Thanks to developments in the law in Washington State, you or someone you care about could be able to go back to court for a new sentence, assuming that the new sentence would not be greater than the original sentence. This blog will discuss five different ways that people serving life or long prison sentences could get sentence relief in our state.
If you think that you or a loved one might fall within one of these paths to resentencing, you can talk to a Washington criminal defense attorney to get started.
Three Strikes – Robbery Removed
Second-degree robbery convictions used to count toward the “three strikes” rule in Washington. Under the three strikes rule, getting convicted of three crimes on the “most serious offenses” list resulted in an automatic life sentence, regardless of the standard term of imprisonment for the third offense.
Washington took robbery in the second degree off of the three strikes rule most serious offenses list and made the change retroactive. The change in the law mandates resentencing hearings for people who got sentenced under the old rule. A person who got sentenced as a persistent offender can request a new sentencing hearing.
People who got sentenced to life in prison without parole for aggravated murder offenses committed before they turned 18 can get a new sentencing hearing. This change in Washington law was in response to the U.S. Supreme Court declaring that sentencing minors to mandatory life sentences is unconstitutional.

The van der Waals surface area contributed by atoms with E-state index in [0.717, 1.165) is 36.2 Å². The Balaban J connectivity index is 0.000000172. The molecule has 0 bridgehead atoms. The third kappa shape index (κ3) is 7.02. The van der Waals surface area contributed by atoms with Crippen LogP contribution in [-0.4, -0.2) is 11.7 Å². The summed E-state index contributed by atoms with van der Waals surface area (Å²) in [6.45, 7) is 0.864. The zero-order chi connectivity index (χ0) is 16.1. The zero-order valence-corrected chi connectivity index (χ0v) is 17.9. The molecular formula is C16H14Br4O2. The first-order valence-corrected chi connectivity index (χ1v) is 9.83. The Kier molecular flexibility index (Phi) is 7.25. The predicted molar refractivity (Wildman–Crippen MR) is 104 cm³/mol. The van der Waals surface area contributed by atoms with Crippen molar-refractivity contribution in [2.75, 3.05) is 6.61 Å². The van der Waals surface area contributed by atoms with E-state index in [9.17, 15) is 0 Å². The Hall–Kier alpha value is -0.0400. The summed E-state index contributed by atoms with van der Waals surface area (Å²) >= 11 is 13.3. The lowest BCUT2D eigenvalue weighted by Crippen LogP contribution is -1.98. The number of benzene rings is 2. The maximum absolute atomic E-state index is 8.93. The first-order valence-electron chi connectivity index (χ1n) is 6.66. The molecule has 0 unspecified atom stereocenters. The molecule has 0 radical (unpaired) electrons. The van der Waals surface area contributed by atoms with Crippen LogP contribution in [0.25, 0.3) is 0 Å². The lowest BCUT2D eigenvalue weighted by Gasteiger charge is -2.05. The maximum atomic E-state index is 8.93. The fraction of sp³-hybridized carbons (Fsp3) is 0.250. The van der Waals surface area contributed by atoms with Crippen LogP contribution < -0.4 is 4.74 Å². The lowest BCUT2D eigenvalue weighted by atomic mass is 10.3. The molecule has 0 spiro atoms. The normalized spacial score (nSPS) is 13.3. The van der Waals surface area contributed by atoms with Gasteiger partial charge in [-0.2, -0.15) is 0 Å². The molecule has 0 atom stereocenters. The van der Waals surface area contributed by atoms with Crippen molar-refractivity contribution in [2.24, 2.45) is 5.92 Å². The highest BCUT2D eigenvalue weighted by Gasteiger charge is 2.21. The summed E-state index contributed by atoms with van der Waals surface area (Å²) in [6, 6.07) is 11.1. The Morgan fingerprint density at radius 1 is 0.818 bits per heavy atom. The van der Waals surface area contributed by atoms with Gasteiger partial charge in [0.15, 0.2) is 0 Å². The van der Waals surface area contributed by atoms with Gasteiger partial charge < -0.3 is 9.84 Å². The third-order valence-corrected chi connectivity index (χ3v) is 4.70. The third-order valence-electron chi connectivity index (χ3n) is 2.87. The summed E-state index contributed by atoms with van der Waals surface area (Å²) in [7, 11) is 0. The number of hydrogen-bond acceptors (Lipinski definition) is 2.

Young Adult Sentencing
If a person got sentenced to mandatory life without parole for a conviction of aggravated murder for an offense committed when the offender was between the ages of 18 and 20 years, they can get a resentencing hearing. The sentencing must have happened before March 2, 2017, because at that point, trial courts received the right to exercise discretion when sentencing minors charged as adults. Before that date, courts had to impose a mandatory sentence of life without parole.
Simple Possession Statute Declared Unconstitutional
Individuals who got sentenced under the previous statute that criminalized simple possession of a controlled substance can get a new sentencing hearing because that statute is no longer valid. The person’s conviction can get vacated. Also, if a conviction under the old statute counted in the individual’s offender score, they can get a resentencing hearing using their new offender score after deducting the simple possession conviction.
Also, there have been several changes to the drug offense statutes in our state in the past few years, but not all of those changes were made retroactively immediately. The legislature fixed this oversight and now allows people to request resentencing hearings if they got sentenced under the old laws and their new sentence would not be longer than their previous one.
A Catch-All Category
Finally, we have all heard stories on the news about someone who got convicted of a crime and sentenced to what sounds like a shockingly long sentence relative to the offense committed. Washington created a law that allows prosecutors to ask for a resentencing hearing when the sentence the person is serving does not serve the interests of justice.
No matter what category might be applicable to your situation, you will want to talk to a Washington criminal defense attorney about requesting a resentencing hearing. Contact Jennifer today for help with your case.
DISCLAIMER: This post is intended to share my perspective, insights, and some general information on various aspects of criminal cases. It is not legal advice and is not intended to substitute for legal advice. You should consult an attorney to obtain legal advice for your individual situation and case.